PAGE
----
A. Michael Noll is one of the earliest pioneers of digital art. He created his first computer-generated artworks in 1962 while working at Bell Labs, and took part in one of the first exhibitions of digital art, at the Howard Wise Gallery in New York, in 1965. He has devoted his career to research in telecommunications and digital media and is the author of over eighty professional papers and ten books on these subjects.


Further reference:
Annenberg School for Communication and Journalism, USC

Newark, NJ (USA), 1939

With a background in electrical engineering from the Newark College of Engineering, the New York University, and the Polytechnic Institute of Brooklyn (where he obtained his PhD), A. Michael Noll developed a successful career in telecommunications and marketing. He worked at the AT&T Consumer Products and Marketing Department, focusing on the development of new products, and was Director of Technology Research at the Columbia Institute for Tele-information at Columbia University’s Business School. In 1961, he started his research on interpersonal communication, computer graphics and animation, and human tactile communication at Bell Labs in New Jersey. Here he created his first digital computer artworks a year later, using random and algorithmic processes to create visual compositions, making him one of the earliest pioneers of digital art. In April 1965, he exhibited his artworks at the Howard Wise Gallery in New York, alongside other works by Béla Julesz. This was one of the three first shows of computer art in history. He is therefore known as one of the “three big N´s”, the pioneers who first exhibited algorithmic art in 1965 (the other two being Georg Nees and Frieder Nake). That same year, he took part in another exhibition, with Maughan Mason, at the Fall Joint Computer conference in Las Vegas. Noll focused in the late 1960s and early 1970s in the development of interactive input devices and displays that prefigure today’s virtual reality systems. He also created stereoscopic, computer-animated movies, and title sequences for film and television. In 1984, he joined the Annenberg School for Communication and Journalism at the University of Southern California as a professor of communications, and became emeritus in 2006. He has been granted six patents and is the author of ten books on telecommunications and has also written about his experience at Bell Labs.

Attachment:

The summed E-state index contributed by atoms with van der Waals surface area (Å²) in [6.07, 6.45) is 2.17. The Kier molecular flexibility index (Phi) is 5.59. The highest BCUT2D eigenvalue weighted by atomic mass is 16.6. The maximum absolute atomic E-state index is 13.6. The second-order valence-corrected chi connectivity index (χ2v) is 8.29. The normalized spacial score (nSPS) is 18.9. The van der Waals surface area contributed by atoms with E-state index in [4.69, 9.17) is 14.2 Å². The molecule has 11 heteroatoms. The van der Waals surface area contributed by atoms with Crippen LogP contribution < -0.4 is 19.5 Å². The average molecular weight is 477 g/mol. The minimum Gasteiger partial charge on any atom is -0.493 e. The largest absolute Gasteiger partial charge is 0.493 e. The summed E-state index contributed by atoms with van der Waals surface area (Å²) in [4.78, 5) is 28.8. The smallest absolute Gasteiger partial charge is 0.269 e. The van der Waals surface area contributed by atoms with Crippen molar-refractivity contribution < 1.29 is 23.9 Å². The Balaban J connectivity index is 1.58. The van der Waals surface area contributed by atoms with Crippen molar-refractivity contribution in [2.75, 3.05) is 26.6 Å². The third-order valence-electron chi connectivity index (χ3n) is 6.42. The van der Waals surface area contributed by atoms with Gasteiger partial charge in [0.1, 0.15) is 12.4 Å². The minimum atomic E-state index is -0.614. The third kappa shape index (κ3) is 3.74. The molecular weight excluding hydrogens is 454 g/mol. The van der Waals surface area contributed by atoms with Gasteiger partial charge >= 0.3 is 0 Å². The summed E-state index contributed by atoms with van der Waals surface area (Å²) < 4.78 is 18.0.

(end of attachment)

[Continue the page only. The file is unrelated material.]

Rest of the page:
A. Michael Noll exhibited his work frequently between 1965 and 1975 in several galleries and museums in the USA and Europe. Among other shows, he took part in the seminal group exhibition Cybernetic Serendipity (ICA, London, 1968), curated by Jasia Reichardt. His work is now part of the permanent collections of the Los Angeles County Museum of Art, the Fisher Gallery at the University of Southern California, the Museum of Modern Art (MoMA) in New York and the Academy of Motion Picture Arts and Sciences in Los Angeles.


Noll, M.(1967). The digital computer as a creative medium. IEEE Spectrum, Vol. 4, No. 10, October 1967, p.89-95. [EN]
–– (1970). Art ex machina. IEEE Student Journal, Vol. 8, No. 4, September 1970, p.10-14. [EN]
–– (1994). The Beginnings of Computer Art in the United States: A Memoir. Leonardo, Vol. 27, No.1, 1994, p.39-44.[EN]
–– (2007). The Evolution of Media. Landham, Maryland: Rowman & Littlefield. [EN]

Noll, M. and Geselowitz, M. (2011). Bell Labs Memoirs: Voices of Innovation. New York: IEEE History Center. [EN]